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Friday, August 14, 2020

Farmhouse Kitchen Table Makeover on a Budget

HELLO!! It has been way too long! 

I am entering the blogging world once more to share with you some home DIY. I was going to try and share all these tips on my Insta or Facebook stories but decided it would be much easier to direct you here with more information and pictures that don't "disappear" in seconds.
Last year I completed a major kitchen remodel. Yes, I do plan on sharing more on that with BEFORE and AFTER pictures if it seems that people still read this little old blog! 
I am loving everything farmhouse style and this table waited about a year until I finally got around to fixing it up. 
This is BEFORE...
I found it on marketplace for $20 and that included three chairs! I see tables like this posted all the time on marketplace for dirt cheap. I still have an extra chair because I only needed two chairs to fit perfect in this little nook I had created during the kitchen model redo. 

I searched Pinterest for ideas and inspiration for this table redo. Here is my Pinterest board on this topic. There were a lot of great reviews for General Mills milk paint and I knew I wanted a black base and natural wood top. So, I ordered lamp black General Mills paint
Disclaimer: The links on products throughout this post take you to my Amazon affliliate link. This means I earn a small advertising fee if you were to purchase using any of the Amazon links in this post. I was not paid by Amazon or any other company to write this post or advertise any of these products I used. 
What really drew me to this paint was the idea that I could paint the base of the table and my chairs with little prep work. A light sanding was all I needed! I didn't really like the idea of sanding down the whole table to the bare wood! Who really does? Haha! 
Information from Amazon:
  • This paint is self-sealing and does not require a topcoat
  • Do not apply clear topcoats over bright white paint, as yellowing may occur due to a reaction to the substrate. Light color paints may also experience yellowing due to topcoat application, but it will less noticeable
  • Extremely durable premium furniture paint with high adhesion rated for interior or exterior use.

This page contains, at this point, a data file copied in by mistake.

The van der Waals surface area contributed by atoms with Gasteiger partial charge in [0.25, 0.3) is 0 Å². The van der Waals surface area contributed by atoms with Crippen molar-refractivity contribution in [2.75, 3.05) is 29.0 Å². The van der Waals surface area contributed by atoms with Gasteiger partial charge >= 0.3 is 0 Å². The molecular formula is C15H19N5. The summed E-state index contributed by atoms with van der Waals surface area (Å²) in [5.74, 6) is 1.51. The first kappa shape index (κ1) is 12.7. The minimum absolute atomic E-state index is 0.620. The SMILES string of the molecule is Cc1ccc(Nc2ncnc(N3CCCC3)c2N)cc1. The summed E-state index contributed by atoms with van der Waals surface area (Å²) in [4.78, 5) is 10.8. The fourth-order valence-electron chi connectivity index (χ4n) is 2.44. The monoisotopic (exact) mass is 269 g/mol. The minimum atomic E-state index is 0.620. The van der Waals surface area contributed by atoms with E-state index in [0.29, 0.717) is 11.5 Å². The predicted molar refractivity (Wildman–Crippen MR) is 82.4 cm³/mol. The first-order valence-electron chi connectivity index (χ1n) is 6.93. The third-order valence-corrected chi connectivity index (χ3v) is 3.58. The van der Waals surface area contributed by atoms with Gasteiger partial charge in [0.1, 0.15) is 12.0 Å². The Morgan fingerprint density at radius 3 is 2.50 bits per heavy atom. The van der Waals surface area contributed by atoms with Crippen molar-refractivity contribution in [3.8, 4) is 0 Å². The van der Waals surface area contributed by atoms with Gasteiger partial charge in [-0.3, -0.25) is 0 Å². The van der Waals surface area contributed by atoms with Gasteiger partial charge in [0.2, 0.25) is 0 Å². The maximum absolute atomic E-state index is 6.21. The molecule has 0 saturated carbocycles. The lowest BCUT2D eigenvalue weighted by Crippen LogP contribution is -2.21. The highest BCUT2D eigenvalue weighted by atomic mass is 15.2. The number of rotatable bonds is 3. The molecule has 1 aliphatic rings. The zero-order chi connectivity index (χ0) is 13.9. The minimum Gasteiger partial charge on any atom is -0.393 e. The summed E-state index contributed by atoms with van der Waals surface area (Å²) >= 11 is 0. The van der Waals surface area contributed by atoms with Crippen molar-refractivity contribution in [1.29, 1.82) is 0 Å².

• Apply over raw wood or prepped existing finishes. Perfect for upcycling and cabinet refinishing.
  • Apply 2-3 coats by roller, brush or sprayer with an HVLP 2.0 tip. Water cleanup.

Before I started painting the base or the chairs, I tackled the top of the table first. I removed it from the base and brought it outside to sand with my round electric sander. It was super fast. I started with a 60 grit to remove the old finish, then used a 120 grit and finally briefly a 220 grit. If you sand too long with a fine grit like 220, it closes up the pores of the wood, so less finish will soak into the wood. It was smooth to the touch after just a bit of 220 sanding. 
After Sanding
Next, I used my favorite color stain, Minwax English Chestnut that matches the original cupboards and woodwork on one side of my kitchen that I refinished years ago. I also always use a pre-stain wood conditioner before applying stain. This trick I learned years ago after refinishing almost all of my existing woodwork in my house. My wood is a douglas fir. The table was oak I believe though. The wood conditioner just gives a nice even stain coat.
After Staining
After letting the stain dry overnight, I was ready to apply the first layer of topcoat. After reading many reviews for durability, I decided to try General Finishes Arm-R-Seal satin Oil Based Topcoat. I am so absolutely THRILLED with how this topcoat turned out! It is amazing. No bubbles, drips, etc. I applied four coats with a lint free cloth. I wiped fast and did not put much product on each time. I sanded very lightly with 220 in between each coat. This table will stand up to years with my kids and leaves no water marks at all! I did let it sit for THREE weeks before I placed any dishes on it. 
It was worth the wait!
Then, I got to work using the General Finishes lamp black milk paint on the table base and chairs. It performed exactly like the reviews I read! I only lightly sanded the base and chairs and the paint was so easy to work with! I used two coats on everything.
After one coat...

General Finishes milk paint does not require a topcoat but since these were chairs and I wanted a little more "slip" to them when sitting down and also a little more protection from daily wear, I covered them with the General Finishes satin water based topcoat

This was just as easy to work with as the oil based but minus the smell and water based is recommended for a topcoat over the paint. Even though I used black paint (white really would show yellowing with oil based topcoat), I still didn't want to use the oil based on top of the paint. I only applied one coat of the topcoat. No chips or any signs of wear and it has been about two months of use with sliding chairs to the table.

I was so thrilled with how easy it was to use milk paint that I tackled another project! 
This shelf got a makeover! 

Stay tuned for a post on that. :)

1 comment:

  1. Your table and chairs look AMAZING. Thanks for sharing your process. I have 2 shelves in my classroom that have needed paint for about 20 years. I still haven't painted them. That was a confession. :( Have a great school year! Looking forward to seeing future blog posts.
    Laughter and Consistency